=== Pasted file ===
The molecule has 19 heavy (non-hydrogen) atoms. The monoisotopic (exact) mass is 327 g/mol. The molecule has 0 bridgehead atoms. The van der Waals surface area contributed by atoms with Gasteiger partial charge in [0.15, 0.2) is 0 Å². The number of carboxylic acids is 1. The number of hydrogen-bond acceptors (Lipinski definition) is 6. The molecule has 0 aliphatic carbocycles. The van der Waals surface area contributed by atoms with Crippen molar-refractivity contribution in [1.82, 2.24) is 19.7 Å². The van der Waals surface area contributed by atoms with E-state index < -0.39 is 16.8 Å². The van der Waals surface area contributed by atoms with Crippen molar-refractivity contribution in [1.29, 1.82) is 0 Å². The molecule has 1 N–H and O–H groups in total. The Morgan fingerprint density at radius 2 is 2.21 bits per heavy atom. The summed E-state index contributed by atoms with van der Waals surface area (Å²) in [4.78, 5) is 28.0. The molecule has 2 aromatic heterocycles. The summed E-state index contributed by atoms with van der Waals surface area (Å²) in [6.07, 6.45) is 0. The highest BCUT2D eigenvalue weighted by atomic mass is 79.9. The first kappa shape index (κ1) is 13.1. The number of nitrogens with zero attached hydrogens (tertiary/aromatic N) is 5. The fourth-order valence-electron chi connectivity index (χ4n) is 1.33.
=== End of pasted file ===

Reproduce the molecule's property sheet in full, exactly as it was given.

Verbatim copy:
The molecule has 19 heavy (non-hydrogen) atoms. The monoisotopic (exact) mass is 327 g/mol. The molecule has 0 bridgehead atoms. The van der Waals surface area contributed by atoms with Gasteiger partial charge in [0.15, 0.2) is 0 Å². The number of carboxylic acids is 1. The number of hydrogen-bond acceptors (Lipinski definition) is 6. The molecule has 0 aliphatic carbocycles. The van der Waals surface area contributed by atoms with Crippen molar-refractivity contribution in [1.82, 2.24) is 19.7 Å². The van der Waals surface area contributed by atoms with E-state index < -0.39 is 16.8 Å². The van der Waals surface area contributed by atoms with Crippen molar-refractivity contribution in [1.29, 1.82) is 0 Å². The molecule has 1 N–H and O–H groups in total. The Morgan fingerprint density at radius 2 is 2.21 bits per heavy atom. The summed E-state index contributed by atoms with van der Waals surface area (Å²) in [4.78, 5) is 28.0. The molecule has 2 aromatic heterocycles. The summed E-state index contributed by atoms with van der Waals surface area (Å²) in [6.07, 6.45) is 0. The highest BCUT2D eigenvalue weighted by atomic mass is 79.9. The first kappa shape index (κ1) is 13.1. The number of nitrogens with zero attached hydrogens (tertiary/aromatic N) is 5. The fourth-order valence-electron chi connectivity index (χ4n) is 1.33.